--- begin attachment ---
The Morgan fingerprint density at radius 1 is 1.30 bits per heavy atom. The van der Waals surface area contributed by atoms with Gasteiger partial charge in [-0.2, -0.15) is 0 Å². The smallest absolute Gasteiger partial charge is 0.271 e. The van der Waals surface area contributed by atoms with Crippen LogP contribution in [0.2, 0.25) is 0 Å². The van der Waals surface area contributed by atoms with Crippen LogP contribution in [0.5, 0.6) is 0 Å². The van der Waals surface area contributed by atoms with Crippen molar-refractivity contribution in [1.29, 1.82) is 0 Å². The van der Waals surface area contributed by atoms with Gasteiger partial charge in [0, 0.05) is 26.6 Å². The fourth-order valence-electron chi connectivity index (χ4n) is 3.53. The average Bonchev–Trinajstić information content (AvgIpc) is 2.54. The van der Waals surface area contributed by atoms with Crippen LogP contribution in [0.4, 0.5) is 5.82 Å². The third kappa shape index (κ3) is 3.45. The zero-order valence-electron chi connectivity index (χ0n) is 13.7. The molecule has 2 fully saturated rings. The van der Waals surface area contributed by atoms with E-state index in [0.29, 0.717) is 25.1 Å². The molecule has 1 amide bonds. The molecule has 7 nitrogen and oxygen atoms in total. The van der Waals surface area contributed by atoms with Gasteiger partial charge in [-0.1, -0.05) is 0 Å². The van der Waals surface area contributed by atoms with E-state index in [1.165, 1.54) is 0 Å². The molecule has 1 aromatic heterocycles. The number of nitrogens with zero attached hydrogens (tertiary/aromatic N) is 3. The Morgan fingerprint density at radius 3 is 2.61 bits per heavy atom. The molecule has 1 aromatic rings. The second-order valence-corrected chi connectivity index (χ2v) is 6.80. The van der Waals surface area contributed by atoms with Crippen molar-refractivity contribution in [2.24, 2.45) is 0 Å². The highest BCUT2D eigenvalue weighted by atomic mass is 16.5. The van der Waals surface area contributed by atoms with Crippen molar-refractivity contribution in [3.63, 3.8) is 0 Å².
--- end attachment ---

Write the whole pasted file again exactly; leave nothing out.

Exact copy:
The Morgan fingerprint density at radius 1 is 1.30 bits per heavy atom. The van der Waals surface area contributed by atoms with Gasteiger partial charge in [-0.2, -0.15) is 0 Å². The smallest absolute Gasteiger partial charge is 0.271 e. The van der Waals surface area contributed by atoms with Crippen LogP contribution in [0.2, 0.25) is 0 Å². The van der Waals surface area contributed by atoms with Crippen LogP contribution in [0.5, 0.6) is 0 Å². The van der Waals surface area contributed by atoms with Crippen molar-refractivity contribution in [1.29, 1.82) is 0 Å². The van der Waals surface area contributed by atoms with Gasteiger partial charge in [0, 0.05) is 26.6 Å². The fourth-order valence-electron chi connectivity index (χ4n) is 3.53. The average Bonchev–Trinajstić information content (AvgIpc) is 2.54. The van der Waals surface area contributed by atoms with Crippen LogP contribution in [0.4, 0.5) is 5.82 Å². The third kappa shape index (κ3) is 3.45. The zero-order valence-electron chi connectivity index (χ0n) is 13.7. The molecule has 2 fully saturated rings. The van der Waals surface area contributed by atoms with E-state index in [0.29, 0.717) is 25.1 Å². The molecule has 1 amide bonds. The molecule has 7 nitrogen and oxygen atoms in total. The van der Waals surface area contributed by atoms with Gasteiger partial charge in [-0.1, -0.05) is 0 Å². The van der Waals surface area contributed by atoms with E-state index in [1.165, 1.54) is 0 Å². The molecule has 1 aromatic heterocycles. The number of nitrogens with zero attached hydrogens (tertiary/aromatic N) is 3. The Morgan fingerprint density at radius 3 is 2.61 bits per heavy atom. The molecule has 1 aromatic rings. The second-order valence-corrected chi connectivity index (χ2v) is 6.80. The van der Waals surface area contributed by atoms with Crippen molar-refractivity contribution in [2.24, 2.45) is 0 Å². The highest BCUT2D eigenvalue weighted by atomic mass is 16.5. The van der Waals surface area contributed by atoms with Crippen molar-refractivity contribution in [3.63, 3.8) is 0 Å².